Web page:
Robert Smithson's Spiral Jetty

Robert Smithson’s film documenting the construction of Spiral Jetty will be shown in one of Kunsthal KAdE’s smaller exhibition spaces. Smithson's great earthwork sculpture was built in 1970 on the eastern shore of Utah’s Great Salt Lake. It is 450 metres long and contains 7000 tons of basalt. When it was built, parts of the lake were blood-red with algal blooms and Smithson (a keen fan of J.G. Ballard’s science fiction) said that the landscape there make him think of Mars. Shortly after the sculpture was completed, the level of the lake rose and the jetty disappeared under water. For three decades, it could be seen only in photographs. In 2002, however, a persistent drought led to the re-emergence of Spiral Jetty, now encrusted with white salt. Ever since then, it has once again been possible to visit the work. To get there involves a thirty-kilometre drive over bumpy tracks traversing a landscape of unearthly beauty.

Pilgrimage to the Spiral Jetty

In 1997, British artist Tacita Dean made a pilgrimage to the Spiral Jetty, but came to grief on the shores of the Great Salt Lake. Smithson’s jetty was still submerged at the time and there were no signposts to help her identify the site. So Dean’s quest was in vain, although it did produce her sound piece Trying to Find the Spiral Jetty (included in this exhibition). Years later, in 2013, Dean journeyed to the area again. Following in the footsteps of Smithson and Holt, she made a road trip across Utah, Nevada and California. The otherworldly landscapes she filmed on the way were as deserted as they had been in Smithson’s time, almost half a century earlier. In her film JG (also on show in the exhibition), the weird crystalline formations of Mono Lake, bizarre reflections of the Great Salt Lake and shimmering salt flats of the Great Basin form a timeless backdrop against which armadillos slowly pick their way and water drops glide over the salt crusts. The exhibition will also feature Dean’s massive photogravure Quatemary (234 x 683 cm, 2014).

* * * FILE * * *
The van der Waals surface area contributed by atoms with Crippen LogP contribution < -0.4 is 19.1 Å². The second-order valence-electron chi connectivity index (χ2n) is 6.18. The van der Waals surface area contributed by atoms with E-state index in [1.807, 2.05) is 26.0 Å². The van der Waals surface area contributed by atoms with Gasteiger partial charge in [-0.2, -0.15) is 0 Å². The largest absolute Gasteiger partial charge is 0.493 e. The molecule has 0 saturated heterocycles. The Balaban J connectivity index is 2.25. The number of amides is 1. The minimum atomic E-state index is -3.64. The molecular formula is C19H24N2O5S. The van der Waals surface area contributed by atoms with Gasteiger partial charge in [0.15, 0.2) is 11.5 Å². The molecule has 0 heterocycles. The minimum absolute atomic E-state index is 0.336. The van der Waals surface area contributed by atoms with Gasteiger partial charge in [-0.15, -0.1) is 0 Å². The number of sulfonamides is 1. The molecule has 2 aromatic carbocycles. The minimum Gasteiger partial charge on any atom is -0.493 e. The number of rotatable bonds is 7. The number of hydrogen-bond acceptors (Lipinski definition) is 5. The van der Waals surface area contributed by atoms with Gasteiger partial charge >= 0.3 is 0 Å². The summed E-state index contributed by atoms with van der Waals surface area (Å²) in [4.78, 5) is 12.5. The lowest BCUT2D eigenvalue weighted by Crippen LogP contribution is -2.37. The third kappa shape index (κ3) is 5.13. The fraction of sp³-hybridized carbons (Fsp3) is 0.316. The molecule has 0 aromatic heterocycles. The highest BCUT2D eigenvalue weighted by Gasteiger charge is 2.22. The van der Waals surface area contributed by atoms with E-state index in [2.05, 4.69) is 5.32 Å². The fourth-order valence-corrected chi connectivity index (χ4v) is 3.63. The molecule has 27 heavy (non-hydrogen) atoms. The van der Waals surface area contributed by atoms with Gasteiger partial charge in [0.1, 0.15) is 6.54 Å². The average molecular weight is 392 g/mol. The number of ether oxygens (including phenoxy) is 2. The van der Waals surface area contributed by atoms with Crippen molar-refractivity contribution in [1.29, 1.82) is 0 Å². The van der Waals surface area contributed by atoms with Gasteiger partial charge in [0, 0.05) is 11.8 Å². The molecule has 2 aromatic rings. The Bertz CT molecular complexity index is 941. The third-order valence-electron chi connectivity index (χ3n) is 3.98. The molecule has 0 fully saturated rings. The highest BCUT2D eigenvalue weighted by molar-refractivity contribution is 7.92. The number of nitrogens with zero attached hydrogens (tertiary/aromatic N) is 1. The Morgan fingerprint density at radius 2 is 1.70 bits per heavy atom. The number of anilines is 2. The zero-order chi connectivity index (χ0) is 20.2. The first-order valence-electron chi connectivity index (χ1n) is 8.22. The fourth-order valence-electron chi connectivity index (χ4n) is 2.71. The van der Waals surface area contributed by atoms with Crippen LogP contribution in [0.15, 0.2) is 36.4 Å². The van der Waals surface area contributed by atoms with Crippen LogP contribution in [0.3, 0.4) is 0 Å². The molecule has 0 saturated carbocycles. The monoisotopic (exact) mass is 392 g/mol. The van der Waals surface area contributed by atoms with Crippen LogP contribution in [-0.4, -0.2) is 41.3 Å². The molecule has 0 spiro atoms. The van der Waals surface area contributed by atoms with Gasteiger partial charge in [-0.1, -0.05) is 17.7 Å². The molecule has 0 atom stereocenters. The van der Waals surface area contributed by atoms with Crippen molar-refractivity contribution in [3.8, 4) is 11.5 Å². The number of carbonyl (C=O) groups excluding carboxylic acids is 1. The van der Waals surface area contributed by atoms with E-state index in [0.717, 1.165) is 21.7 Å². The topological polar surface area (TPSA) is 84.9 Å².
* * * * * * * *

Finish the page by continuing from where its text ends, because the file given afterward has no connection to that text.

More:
Green Cathedral and Celestial Vault

Just outside Almere there is a magnificent gothic cathedral that has literally grown up out of the flat polder land in the last thirty years. Marinus Boezem outlined the ground plan for the church in 1987 by planting 178 Lombardy poplars to mark its walls and columns. Since then, the trees have grown into sturdy thirty-metre columns and today the Green Cathedral really feels like a triple-aisled church, with concrete paths reflecting the ribs of the imaginary cross-vaulting. Boezem based his (150 x 75 m) ground plan on that of Reims cathedral, the supreme example of gothic church architecture. In a forested area alongside the Green Cathedral, the artist has also created a clearing of precisely the same size and shape: a ‘negative’ of the cathedral. Seen from the air, it looks exactly as if the hand of God has lifted up a group of trees in the shape of a cathedral and set them down a couple of hundred metres away. 

Meanwhile, in the Arizona desert, American artist James Turrell has been working for over forty years to create his masterpiece Roden Crater. He intends this huge volcanic crater to become a place where people can come to obtain a supreme view of the sky and stars. In 1996, Turrell gave us a foretaste of Roden Crater when he created Celestial Vault: a somewhat smaller, entirely man-made crater in the dunes by Kijkduin. The visitor is invited to lie back on a stone bench and gaze at the sky. With a little concentration, he or she can experience a small miracle: the horizon appears to bend and the sky to arch upwards, giving the viewer the sensation of being imprisoned under a vast bell-jar. Turrell’s work is represented in this exhibition by models, photographs and sketches.

Sun Tunnels